ESP design – Step 6: Optimum Size of Compounds

ESP compounds have different sizes and can be assembled in a variety of combinations. These combinations must be carefully determined to operate the ESP with production requirement, downhole conditions, material strength and temperature limits, etc. to select the optimum size of compounds.


To determine the required number of stages of the pump to produce the anticipated capacity; just divide the Total Dynamic Head (TDH) by the Head developed by Stage.

Refer to the article “ESP design – Step 4: Total Dynamic Head” to review how the TDH is calculated.

The Head developed per stage is deducted from the published performance curve which shows the discharge head developed by the pump. It is an experimental curve given by the manufacturer and obtained with fresh water at 60 F under controlled conditions detailed in API R11 S2. Refer to the articles “Pump Performance Curves – part 01” and “Pump Performance Curves – part 02” for more details.

Once calculated, divide the TDH by the Head developed per stage to get the Total Number of Stages required to produce the anticipated capacity.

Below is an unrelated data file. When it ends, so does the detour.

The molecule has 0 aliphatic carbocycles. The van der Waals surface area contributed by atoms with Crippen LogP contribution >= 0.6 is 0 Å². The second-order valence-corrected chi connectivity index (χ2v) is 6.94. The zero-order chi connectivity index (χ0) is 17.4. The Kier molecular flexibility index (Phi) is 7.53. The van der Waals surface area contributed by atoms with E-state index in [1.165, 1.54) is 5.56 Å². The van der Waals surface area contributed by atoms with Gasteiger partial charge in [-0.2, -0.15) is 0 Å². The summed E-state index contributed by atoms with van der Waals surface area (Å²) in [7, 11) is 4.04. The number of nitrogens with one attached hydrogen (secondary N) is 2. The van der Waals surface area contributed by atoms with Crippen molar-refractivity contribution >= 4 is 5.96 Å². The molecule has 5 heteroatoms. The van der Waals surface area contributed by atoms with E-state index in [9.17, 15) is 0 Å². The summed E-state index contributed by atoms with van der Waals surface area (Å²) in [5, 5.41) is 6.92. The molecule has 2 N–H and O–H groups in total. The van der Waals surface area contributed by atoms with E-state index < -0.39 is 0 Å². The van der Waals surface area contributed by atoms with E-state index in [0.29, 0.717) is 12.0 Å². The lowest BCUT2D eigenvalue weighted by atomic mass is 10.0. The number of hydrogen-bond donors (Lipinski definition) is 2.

Total Stages = TDH / [(Head / stage)]

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Motor Seal

The Motor seal is installed below the intake and above the electric motor. It is also named: Equalizer, balance chamber, or Protector. Seal section types, functions, components, and applications are detailed in this article.

In addition to the main function of transferring the motor torque to the pump shaft, the seal section performs four primary functions (Equalization, Expansion, Isolation, & “Aabsorbsion):

  • Equalizes the pressure in the wellbore with the pressure inside the motor,
  • Provides area for motor oil expansion volume (induced by temperature changes in the motor),
  • Isolates the well fluid from the clean motor oil,
  • Absorbs the pump shaft thrust load (it houses the thrust bearing that carries the axial thrust developed by the pump, it can either be upthrust or downthrust, depending on the pumping conditions – obviously, for fixed impeller type only).


PS: The motor, pump and seal are often submerged below several thousand feet of fluid. The seal section allows the pressure in the motor and the annulus to equalize, so that there is very little pressure across the shaft seals or the pothead connection.

PS: When selecting the protector, we need to be certain that the protector shaft is capable of delivering the full torque required without exceeding its yield strength which could result in a broken shaft.

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